Your essay must be at least two pages in length, not counting title and reference pages. Follow APA Style when constructing this assignment, including a title page, and in-text citations and references for all sources that are used.
By the way, I several attachments below. The first attachment is a study guide. The next two attachments are Power Points going over Chapter 13 & Chapter 15 for this unit. Lastly, are CSU articles which you will CHOOSE from to complete this assignment. Be sure to use the resources below. Remember NO PLAGIARISM & I need will need a PLAGIARISM REPORT upon completion.SOC 3301, Sociology of Sport 1

Course Learning Outcomes for Unit VI

Upon completion of this unit, students should be able to:

7. Explain how the commercialization of sports has influenced and contributed to changes in status,
money, and authority.
7.1 Compare and contrast the impact of money and power in sports and the influential role they

play involving politics and sports or religion and sports.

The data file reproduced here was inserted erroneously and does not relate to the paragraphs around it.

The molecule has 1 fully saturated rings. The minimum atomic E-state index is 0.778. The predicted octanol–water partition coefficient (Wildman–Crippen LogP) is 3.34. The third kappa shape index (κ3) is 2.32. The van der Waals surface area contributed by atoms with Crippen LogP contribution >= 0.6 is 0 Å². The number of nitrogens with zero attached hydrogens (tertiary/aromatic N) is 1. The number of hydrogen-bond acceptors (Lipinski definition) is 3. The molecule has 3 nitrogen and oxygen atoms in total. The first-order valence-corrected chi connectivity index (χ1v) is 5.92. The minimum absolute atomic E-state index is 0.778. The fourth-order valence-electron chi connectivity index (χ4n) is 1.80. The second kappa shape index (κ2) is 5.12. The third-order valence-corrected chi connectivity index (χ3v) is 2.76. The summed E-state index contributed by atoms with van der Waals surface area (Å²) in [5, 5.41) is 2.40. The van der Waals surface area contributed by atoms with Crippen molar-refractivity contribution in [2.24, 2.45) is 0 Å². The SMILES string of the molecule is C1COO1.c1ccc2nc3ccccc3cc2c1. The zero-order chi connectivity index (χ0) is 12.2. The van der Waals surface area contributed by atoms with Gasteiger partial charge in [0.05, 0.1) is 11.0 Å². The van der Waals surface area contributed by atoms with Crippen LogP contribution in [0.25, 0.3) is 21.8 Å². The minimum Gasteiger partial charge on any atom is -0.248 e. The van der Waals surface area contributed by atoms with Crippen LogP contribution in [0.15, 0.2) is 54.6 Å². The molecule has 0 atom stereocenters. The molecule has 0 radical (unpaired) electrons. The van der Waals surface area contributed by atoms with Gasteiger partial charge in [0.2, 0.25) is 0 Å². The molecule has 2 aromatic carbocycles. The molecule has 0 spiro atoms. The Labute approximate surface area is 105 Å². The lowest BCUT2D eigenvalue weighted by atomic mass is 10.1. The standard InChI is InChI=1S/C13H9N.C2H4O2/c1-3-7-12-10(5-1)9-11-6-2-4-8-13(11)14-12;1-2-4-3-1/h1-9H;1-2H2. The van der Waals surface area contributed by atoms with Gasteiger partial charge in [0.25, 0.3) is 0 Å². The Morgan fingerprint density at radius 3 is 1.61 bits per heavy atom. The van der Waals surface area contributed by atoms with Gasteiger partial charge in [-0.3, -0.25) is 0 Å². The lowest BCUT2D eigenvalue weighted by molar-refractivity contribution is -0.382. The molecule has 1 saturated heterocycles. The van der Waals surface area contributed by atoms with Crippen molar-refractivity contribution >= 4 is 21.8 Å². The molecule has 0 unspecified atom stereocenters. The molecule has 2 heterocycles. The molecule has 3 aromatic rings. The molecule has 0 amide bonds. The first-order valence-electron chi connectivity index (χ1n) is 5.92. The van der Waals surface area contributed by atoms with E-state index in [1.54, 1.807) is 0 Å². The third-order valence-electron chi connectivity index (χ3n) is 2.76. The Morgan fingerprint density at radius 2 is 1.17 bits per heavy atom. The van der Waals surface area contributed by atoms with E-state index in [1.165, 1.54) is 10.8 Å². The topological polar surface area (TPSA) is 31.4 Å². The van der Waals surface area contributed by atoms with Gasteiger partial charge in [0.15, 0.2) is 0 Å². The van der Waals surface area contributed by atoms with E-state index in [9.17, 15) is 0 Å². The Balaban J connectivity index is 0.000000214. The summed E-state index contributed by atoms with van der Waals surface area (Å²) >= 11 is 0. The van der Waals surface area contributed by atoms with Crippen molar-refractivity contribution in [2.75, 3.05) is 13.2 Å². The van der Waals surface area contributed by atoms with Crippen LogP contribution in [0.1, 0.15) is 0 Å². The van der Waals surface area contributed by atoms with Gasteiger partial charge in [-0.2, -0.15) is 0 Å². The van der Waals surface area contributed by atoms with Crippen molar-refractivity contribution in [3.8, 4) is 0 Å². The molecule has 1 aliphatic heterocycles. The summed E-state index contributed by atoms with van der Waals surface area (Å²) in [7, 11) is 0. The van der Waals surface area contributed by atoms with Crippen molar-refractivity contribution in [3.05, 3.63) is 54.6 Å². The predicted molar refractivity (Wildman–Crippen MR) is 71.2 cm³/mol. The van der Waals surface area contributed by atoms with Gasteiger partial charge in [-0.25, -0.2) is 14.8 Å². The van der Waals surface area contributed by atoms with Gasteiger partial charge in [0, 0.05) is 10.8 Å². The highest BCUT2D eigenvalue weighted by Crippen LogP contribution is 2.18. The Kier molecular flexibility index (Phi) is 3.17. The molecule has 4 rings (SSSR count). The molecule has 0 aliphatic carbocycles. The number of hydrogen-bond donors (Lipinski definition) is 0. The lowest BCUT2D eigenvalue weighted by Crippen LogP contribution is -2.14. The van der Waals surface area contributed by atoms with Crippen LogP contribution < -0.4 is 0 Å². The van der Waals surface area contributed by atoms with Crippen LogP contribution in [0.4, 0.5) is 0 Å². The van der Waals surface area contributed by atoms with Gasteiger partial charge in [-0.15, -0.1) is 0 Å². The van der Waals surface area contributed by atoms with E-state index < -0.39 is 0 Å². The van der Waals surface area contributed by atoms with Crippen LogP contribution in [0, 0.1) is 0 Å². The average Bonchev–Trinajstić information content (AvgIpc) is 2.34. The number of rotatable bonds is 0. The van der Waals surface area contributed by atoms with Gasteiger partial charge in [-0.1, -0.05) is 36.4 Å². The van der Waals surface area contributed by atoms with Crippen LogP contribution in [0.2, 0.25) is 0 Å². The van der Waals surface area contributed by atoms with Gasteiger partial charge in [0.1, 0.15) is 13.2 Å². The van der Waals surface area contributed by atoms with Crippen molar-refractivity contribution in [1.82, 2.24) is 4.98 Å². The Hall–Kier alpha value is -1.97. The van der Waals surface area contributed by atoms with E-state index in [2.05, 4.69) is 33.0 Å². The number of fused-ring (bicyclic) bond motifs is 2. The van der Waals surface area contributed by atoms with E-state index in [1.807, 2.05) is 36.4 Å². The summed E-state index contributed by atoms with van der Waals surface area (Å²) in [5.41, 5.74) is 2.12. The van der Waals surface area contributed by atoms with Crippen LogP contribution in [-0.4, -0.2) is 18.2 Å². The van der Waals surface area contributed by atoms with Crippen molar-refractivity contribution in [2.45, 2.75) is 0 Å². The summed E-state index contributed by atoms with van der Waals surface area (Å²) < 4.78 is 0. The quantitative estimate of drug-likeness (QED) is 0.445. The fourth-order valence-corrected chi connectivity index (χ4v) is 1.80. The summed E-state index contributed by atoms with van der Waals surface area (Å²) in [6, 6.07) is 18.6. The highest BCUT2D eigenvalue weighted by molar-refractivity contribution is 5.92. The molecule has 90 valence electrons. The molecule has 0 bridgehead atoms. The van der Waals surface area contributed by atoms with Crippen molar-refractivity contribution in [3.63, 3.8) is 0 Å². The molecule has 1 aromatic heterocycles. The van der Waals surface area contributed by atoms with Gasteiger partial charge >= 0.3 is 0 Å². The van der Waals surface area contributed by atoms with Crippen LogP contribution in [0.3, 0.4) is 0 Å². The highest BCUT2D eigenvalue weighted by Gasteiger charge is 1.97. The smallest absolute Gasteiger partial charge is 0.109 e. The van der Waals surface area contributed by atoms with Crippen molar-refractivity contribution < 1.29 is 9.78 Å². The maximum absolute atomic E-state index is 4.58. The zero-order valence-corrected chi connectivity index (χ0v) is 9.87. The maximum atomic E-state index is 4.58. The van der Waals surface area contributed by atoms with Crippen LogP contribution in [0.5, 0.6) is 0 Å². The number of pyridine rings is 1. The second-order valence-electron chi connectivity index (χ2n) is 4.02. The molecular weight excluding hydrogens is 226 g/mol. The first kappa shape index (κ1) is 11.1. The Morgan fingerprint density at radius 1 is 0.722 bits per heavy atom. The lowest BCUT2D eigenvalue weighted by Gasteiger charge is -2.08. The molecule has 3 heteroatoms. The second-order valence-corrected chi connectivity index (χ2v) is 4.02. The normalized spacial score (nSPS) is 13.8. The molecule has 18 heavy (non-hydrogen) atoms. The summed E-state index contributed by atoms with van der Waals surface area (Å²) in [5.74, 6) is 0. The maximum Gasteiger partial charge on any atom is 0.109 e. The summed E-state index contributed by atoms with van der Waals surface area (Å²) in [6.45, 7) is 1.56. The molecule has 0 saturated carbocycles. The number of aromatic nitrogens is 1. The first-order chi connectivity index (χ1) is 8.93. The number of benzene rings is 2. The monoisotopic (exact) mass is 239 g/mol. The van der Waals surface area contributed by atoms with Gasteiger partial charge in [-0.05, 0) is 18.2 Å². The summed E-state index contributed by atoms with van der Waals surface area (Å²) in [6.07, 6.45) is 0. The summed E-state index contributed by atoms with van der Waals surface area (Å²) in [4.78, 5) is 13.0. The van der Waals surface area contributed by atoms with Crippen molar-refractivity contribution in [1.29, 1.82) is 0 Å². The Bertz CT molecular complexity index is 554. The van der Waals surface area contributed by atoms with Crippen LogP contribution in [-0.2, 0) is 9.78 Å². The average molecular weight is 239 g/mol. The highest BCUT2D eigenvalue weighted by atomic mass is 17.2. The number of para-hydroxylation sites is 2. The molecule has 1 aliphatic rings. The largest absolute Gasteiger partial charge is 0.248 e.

8. Investigate the globalization of sports.
8.1 Discuss the impact that globalization of sports has had on sport management ideologies.

Course/Unit
Learning Outcomes

Learning Activity

7.1
Unit Lesson
Chapter 13, pp. 406–421, 426–435
Unit VI Essay

8.1
Unit Lesson
Chapter 15, pp. 480–492, 494–508
Unit VI Essay

Required Unit Resources

Chapter 13: Sports and Politics: How Do Governments and Global Political Processes Influence Sports?, pp.
406–421, 426–435

Chapter 15: Sports and Religions: Is It a Promising Combination?, pp. 480–492, 494–508

Unit Lesson

As we delve into this unit, we will discuss two hot and debatable topics, politics and religion and how they
affect and influence sports. Some people may not even associate these two topics with sports. However, they
have long been connected and in some instances, control sport processes. Let’s look at politics and sports
first.

On November 27, 2007, the Miami Dolphins were scheduled to play the Pittsburgh Steelers on Monday Night
Football. The start of the game was delayed because of storms and lightning. To avoid further delay in the
evening’s broadcast, a decision was made to begin the game without the traditional National Anthem
(“Steelers win mud wrestling battle,” 3-0, 2007). While there is no law or rule requiring the playing or singing
of the Star Spangled Banner before the start of any public function, the National Football League and teams